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Harold Bridges v. United States of America

UNITED STATES DISTRICT COURT SOUTHERN DISTRICT OF NEW YORK


April 25, 2011

HAROLD BRIDGES, PETITIONER/DEFENDANT,
v.
UNITED STATES OF AMERICA, RESPONDENT/PLAINTIFF.

The opinion of the court was delivered by: Hon. Harold Baer, Jr., District Judge

OPINION & ORDER

Background

On May 11, 2001, Harold Bridges ("Bridges") was sentenced by this Court to a term of life imprisonment for conspiracy to distribute, and possession with intent to distribute, "one kilogram and more of a mixture and substance containing a detectable amount of phencyclidine ("PCP"), in violation of 21 U.S.C. §§ 812, 841(a), and 841(b)(1)(A)." See United States v. Bridges, 00 Cr. 210 (HB) (Docket No. 41) (Filed Judgment). On February 22, 2011, Bridges submitted via letter a Motion for Resentencing, which focused on Amendment 484 to the Sentencing Guidelines and its clarification of what constitutes a "mixture" under § 841. The substance recovered from Bridges contained a mixture of PCP and ether. Bridges argues that the ether should not be included in determining the weight of the mixture for which he was convicted pursuant to Amendment 484, and requests this Court reduce his sentence. The government did not respond to the motion. Nevertheless, the statutory language and congressional intent indicate that Bridges is not entitled to relief.

Discussion

Bridges submitted his Motion for Resentencing pursuant to 18 U.S.C. 3582(c)(2), which grants this Court the power to reduce the term of imprisonment in the case of a defendant who has been sentenced based on a sentencing range that has subsequently been lowered. Bridges was sentenced in accordance with 21 U.S.C § 841(b)(1)(A)(iv), which imposes a sentence of ten years to life for possession of "100 grams or more of phencyclidine (PCP) or 1 kilogram or more of a mixture or substance containing a detectable amount of phencyclidine (PCP)." Under 21 U.S.C.A § 841(b)(1)(B)(iv), a defendant is sentenced of five to forty years for possession of "10 grams or more of phencyclidine (PCP) or 100 grams or more of a mixture or substance containing a detectable amount of phencyclidine (PCP)."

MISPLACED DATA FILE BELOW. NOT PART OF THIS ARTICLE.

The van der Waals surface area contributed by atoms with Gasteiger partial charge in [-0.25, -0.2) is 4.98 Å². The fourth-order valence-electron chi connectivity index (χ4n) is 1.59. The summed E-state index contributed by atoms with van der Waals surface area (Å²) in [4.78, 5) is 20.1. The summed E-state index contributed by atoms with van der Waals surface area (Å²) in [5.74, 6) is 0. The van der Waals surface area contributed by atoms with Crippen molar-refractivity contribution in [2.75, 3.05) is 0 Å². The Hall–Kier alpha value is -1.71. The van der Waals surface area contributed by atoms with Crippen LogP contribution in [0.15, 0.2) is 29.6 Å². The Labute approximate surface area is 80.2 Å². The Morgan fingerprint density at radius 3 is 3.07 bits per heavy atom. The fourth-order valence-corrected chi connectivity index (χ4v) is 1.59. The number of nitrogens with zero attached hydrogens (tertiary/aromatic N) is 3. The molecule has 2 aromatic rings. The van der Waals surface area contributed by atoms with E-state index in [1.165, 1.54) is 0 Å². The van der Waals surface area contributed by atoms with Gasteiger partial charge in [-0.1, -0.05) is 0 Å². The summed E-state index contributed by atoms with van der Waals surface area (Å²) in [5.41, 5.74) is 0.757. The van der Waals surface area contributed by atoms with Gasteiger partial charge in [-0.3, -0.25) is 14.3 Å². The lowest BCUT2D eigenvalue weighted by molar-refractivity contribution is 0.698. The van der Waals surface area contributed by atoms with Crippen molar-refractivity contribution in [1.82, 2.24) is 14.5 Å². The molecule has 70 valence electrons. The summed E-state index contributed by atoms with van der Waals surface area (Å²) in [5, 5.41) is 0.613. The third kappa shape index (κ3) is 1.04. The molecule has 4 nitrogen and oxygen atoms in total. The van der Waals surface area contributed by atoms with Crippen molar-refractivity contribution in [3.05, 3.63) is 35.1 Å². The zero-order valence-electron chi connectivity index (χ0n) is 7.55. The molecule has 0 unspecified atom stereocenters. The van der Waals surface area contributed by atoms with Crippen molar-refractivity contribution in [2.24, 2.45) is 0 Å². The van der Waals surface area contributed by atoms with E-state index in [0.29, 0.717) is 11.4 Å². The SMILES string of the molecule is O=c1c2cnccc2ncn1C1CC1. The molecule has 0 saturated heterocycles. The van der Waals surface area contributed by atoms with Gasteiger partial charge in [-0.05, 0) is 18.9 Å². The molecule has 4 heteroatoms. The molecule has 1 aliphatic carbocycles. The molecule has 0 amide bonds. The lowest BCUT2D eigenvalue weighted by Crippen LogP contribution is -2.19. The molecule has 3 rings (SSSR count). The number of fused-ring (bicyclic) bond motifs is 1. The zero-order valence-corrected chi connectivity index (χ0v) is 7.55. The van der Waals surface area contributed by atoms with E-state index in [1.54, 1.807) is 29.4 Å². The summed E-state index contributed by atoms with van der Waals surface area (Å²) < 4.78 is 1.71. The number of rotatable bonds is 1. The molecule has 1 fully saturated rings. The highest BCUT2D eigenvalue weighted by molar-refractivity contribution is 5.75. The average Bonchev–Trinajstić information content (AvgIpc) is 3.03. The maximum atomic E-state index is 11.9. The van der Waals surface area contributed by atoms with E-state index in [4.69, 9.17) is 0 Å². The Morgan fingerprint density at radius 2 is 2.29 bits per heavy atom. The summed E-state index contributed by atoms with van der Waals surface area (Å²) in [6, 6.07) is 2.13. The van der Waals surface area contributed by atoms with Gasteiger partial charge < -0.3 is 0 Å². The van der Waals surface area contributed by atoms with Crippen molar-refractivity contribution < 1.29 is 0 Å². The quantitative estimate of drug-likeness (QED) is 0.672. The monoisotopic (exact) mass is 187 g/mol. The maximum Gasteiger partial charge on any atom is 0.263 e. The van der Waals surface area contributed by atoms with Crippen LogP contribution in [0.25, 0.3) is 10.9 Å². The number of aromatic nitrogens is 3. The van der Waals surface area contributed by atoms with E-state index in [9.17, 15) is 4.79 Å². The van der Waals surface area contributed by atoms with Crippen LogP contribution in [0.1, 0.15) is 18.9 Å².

For sentencing purposes, the United States Sentencing Guidelines provide that "the weight of a controlled substance set forth in the [drug quantity] table refers to the entire weight of any mixture or substance containing a detectable amount of the controlled substance." U.S. Sentencing Guidelines Manual § 2D1.1(c) n. *(A) (2010). On November 1, 1993, the Sentencing Commission approved Amendment 484 to the Guidelines, which clarifies: "Mixture or substance does not include materials that must be separated from the controlled substance before the controlled substance can be used." Id. § 2D1.1(c) cmt. n. 1. According to the amendment, "[e]xamples of such materials include the fiberglass in a cocaine/fiberglass bonded suitcase, beeswax in a cocaine/beeswax statue, and waste water from an illicit laboratory used to manufacture a controlled substance." Id. app. C, amend. 484. This subsequent modification may be applied retroactively. Id. § 1B1.10(a) & (c).

The issue before the Court is whether ether in a PCP-ether solution is included in determining the weight of a controlled substance for sentencing purposes under Amendment 484's definition of "mixture or substance." Bridges argues that pursuant to Amendment 484's definition of a "mixture or substance," the ether in the PCP-ether solution should not be included as part of the weight of the substance for sentencing purposes. Rather, he argues that there should have been a laboratory test to determine the amount of actual PCP in the mixture. Bridges argues that had the weight of ether been excluded from the PCP mixture, he may have only been sentenced under a guideline range of five to forty years under 21 U.S.C.A § 841(b)(1)(B). He requests the Court reduce his sentence based on the lack of findings regarding the total quantity of PCP in the mixture.